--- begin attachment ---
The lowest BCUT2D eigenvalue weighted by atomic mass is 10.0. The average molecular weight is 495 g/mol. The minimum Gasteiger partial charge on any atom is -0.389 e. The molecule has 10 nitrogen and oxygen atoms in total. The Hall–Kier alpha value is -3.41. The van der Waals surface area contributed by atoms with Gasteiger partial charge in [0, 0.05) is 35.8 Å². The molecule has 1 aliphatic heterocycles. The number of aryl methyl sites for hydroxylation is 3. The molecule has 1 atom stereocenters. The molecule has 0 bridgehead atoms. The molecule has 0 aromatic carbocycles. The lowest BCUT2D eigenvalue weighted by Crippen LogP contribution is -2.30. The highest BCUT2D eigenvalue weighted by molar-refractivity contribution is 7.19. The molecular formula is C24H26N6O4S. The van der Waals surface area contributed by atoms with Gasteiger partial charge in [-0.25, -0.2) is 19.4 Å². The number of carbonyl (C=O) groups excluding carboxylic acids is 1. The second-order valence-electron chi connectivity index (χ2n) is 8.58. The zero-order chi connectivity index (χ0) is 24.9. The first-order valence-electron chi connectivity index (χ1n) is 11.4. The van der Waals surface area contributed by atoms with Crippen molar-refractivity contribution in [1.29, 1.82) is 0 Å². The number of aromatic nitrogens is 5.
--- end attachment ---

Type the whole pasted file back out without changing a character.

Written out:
The lowest BCUT2D eigenvalue weighted by atomic mass is 10.0. The average molecular weight is 495 g/mol. The minimum Gasteiger partial charge on any atom is -0.389 e. The molecule has 10 nitrogen and oxygen atoms in total. The Hall–Kier alpha value is -3.41. The van der Waals surface area contributed by atoms with Gasteiger partial charge in [0, 0.05) is 35.8 Å². The molecule has 1 aliphatic heterocycles. The number of aryl methyl sites for hydroxylation is 3. The molecule has 1 atom stereocenters. The molecule has 0 bridgehead atoms. The molecule has 0 aromatic carbocycles. The lowest BCUT2D eigenvalue weighted by Crippen LogP contribution is -2.30. The highest BCUT2D eigenvalue weighted by molar-refractivity contribution is 7.19. The molecular formula is C24H26N6O4S. The van der Waals surface area contributed by atoms with Gasteiger partial charge in [-0.25, -0.2) is 19.4 Å². The number of carbonyl (C=O) groups excluding carboxylic acids is 1. The second-order valence-electron chi connectivity index (χ2n) is 8.58. The zero-order chi connectivity index (χ0) is 24.9. The first-order valence-electron chi connectivity index (χ1n) is 11.4. The van der Waals surface area contributed by atoms with Crippen molar-refractivity contribution in [1.29, 1.82) is 0 Å². The number of aromatic nitrogens is 5.